“This blue was made from an expensive dye that was extracted from a sea snail (chilazon) by a few families on the Mediterranean coast (Men. 42b). After the destruction of the Second Temple, the secret of obtaining this exact shade was lost, and the use of the blue thread in the fringes was discontinued. Recently, some claim to have discovered a close relative of the snail, and tallitot with blue fringes are now available. The blue stripes now woven into many tallitot symbolize this ancient tekheilet.”[68]

While there are certainly going to be continuing discussions and debates among religious Jews as to the validity of whether some have rediscovered the right formula from antiquity for the tekheilet—the falling out of seeing tzitzits with a thread of blue, and seeing all-white tzitzits up until very recently, is entirely due to the forces of history. In his Numbers commentary, Jacob Milgrom offers the following useful explanation, for why all-white tzitzits have been seen in post-Second Temple Judaism:

Tsitsit have undergone many changes in Jewish practice, and a brief review of their history is indicated. The requirement of the violet cord was suspended in rabbinic times (Mish. Men. 4:1; Num. R. 17:5). The Jewish community following the two Roman wars was so impoverished that many could not afford even the one violet-dyed cord required for each tsitsit. Moreover, the dye industry apparently declined and the tekhelet became scarce (Men. 42b). To be sure, a cheap counterfeit violet had been developed from the indigo plant but the rabbis disqualified it as tekhelet (Sif. Nu. 115; BM 61b, Men. 42b-43a). These factors contributed to the suspension of the violet cord requirement, and since then tsitsit have been totally white.”[69]

Mainly those, who believe that the formula for tekheilet has been rediscovered, tend to be Jewish religious sects associated with groups like the Temple Mount Faithful, who would obviously need tekheilet for a reconstituted Tabernacle and a rebuilt Third Temple, for purposes beyond those of the tzitzits. While there are other Jews who find the tekheilet blue offered by these organizations intriguing, to say the least, Messianic groups tend to be the most excited about it, often thinking that it is a sign that the return of Yeshua is nearing. What cannot go unnoticed, though, is how there are a variety of Messianic people, who think that Rabbinic rulings from the post-Second Temple era, at least allowing for all-white tzitzit without a blue cord, were widely wrong. In his 2011 resource, Tzitzit: You shall make yourself tassels on the four corners of your garment, Janicki makes the following, useful observations, responding to this thought:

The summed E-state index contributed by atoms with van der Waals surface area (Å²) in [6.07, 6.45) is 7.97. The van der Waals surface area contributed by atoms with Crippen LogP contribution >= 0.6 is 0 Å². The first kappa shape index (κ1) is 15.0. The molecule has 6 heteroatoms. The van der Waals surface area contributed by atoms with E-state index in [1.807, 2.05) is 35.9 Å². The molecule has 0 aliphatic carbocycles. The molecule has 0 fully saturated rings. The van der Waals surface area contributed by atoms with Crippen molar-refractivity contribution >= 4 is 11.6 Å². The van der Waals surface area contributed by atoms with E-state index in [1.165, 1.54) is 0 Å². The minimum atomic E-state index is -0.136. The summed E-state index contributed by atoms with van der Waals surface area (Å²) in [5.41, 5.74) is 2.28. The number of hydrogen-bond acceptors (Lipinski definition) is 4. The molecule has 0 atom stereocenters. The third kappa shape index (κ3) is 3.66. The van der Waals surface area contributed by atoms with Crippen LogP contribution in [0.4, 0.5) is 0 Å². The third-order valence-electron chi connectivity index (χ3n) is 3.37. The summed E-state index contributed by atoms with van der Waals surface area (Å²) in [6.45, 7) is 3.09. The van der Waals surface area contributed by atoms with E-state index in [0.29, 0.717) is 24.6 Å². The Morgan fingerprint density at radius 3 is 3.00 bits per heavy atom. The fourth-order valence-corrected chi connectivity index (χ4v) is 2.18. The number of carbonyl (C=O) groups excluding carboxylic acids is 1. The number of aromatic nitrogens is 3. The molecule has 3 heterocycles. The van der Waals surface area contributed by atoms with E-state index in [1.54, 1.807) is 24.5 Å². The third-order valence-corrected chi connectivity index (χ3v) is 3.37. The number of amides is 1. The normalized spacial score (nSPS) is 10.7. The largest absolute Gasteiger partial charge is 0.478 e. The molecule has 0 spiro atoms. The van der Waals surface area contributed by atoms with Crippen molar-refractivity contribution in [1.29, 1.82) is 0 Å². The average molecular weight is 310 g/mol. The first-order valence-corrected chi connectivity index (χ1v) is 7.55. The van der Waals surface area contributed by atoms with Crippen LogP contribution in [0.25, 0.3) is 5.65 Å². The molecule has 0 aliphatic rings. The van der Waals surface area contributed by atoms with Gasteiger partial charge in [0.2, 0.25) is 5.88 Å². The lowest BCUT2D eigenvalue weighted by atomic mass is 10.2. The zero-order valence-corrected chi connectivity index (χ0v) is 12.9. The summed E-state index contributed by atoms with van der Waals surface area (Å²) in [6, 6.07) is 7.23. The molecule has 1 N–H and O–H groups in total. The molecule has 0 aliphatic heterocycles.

“Some might feel that this means that the rabbis’ ruling overrode the commandment to have a thread of blue in the tzitzit and is therefore abolishing the Torah. Rather, the sages upheld the Torah by prohibiting the use of counterfeit techelet. They knew that people would be inclined to use substitutions, but substitutions do not fulfill the commandment and they cheapen the meaning of true techelet. Other people might attempt to purchase the true techelet at extreme expense and hardship, or worse yet, be tempted to purchase the imitation techelet, thus violating the Torah. Therefore, they ruled to protect both the authenticity of the commandment and human dignity; they felt it was better to do half of the mitzvah correctly rather than to do all of it incorrectly.”[70]